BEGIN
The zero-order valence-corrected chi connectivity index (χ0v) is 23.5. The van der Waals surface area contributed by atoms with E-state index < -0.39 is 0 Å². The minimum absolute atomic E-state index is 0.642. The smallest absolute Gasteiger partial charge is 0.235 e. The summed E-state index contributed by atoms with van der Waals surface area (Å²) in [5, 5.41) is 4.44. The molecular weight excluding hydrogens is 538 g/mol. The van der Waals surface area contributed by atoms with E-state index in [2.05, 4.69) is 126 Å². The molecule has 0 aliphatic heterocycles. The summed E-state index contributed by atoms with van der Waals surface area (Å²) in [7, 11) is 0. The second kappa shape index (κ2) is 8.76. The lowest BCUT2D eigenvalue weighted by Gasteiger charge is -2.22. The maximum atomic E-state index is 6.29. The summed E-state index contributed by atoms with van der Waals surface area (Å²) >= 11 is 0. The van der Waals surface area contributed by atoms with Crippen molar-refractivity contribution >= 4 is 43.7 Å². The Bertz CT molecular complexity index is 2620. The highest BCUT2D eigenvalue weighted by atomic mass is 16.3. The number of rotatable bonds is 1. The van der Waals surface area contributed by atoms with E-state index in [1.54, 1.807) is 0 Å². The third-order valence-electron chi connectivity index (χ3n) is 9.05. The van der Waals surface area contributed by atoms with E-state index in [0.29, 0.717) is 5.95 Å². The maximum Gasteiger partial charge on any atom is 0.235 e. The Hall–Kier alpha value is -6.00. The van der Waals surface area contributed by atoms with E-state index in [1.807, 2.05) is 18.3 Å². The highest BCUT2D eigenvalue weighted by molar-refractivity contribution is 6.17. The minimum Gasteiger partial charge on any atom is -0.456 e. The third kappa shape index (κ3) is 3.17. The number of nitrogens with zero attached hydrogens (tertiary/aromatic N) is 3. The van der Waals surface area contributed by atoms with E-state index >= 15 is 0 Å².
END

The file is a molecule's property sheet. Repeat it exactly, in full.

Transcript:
The zero-order valence-corrected chi connectivity index (χ0v) is 23.5. The van der Waals surface area contributed by atoms with E-state index < -0.39 is 0 Å². The minimum absolute atomic E-state index is 0.642. The smallest absolute Gasteiger partial charge is 0.235 e. The summed E-state index contributed by atoms with van der Waals surface area (Å²) in [5, 5.41) is 4.44. The molecular weight excluding hydrogens is 538 g/mol. The van der Waals surface area contributed by atoms with E-state index in [2.05, 4.69) is 126 Å². The molecule has 0 aliphatic heterocycles. The summed E-state index contributed by atoms with van der Waals surface area (Å²) in [7, 11) is 0. The second kappa shape index (κ2) is 8.76. The lowest BCUT2D eigenvalue weighted by Gasteiger charge is -2.22. The maximum atomic E-state index is 6.29. The summed E-state index contributed by atoms with van der Waals surface area (Å²) >= 11 is 0. The van der Waals surface area contributed by atoms with Crippen molar-refractivity contribution >= 4 is 43.7 Å². The Bertz CT molecular complexity index is 2620. The highest BCUT2D eigenvalue weighted by atomic mass is 16.3. The number of rotatable bonds is 1. The van der Waals surface area contributed by atoms with E-state index in [1.54, 1.807) is 0 Å². The third-order valence-electron chi connectivity index (χ3n) is 9.05. The van der Waals surface area contributed by atoms with E-state index in [0.29, 0.717) is 5.95 Å². The maximum Gasteiger partial charge on any atom is 0.235 e. The Hall–Kier alpha value is -6.00. The van der Waals surface area contributed by atoms with E-state index in [1.807, 2.05) is 18.3 Å². The highest BCUT2D eigenvalue weighted by molar-refractivity contribution is 6.17. The minimum Gasteiger partial charge on any atom is -0.456 e. The third kappa shape index (κ3) is 3.17. The number of nitrogens with zero attached hydrogens (tertiary/aromatic N) is 3. The van der Waals surface area contributed by atoms with E-state index >= 15 is 0 Å².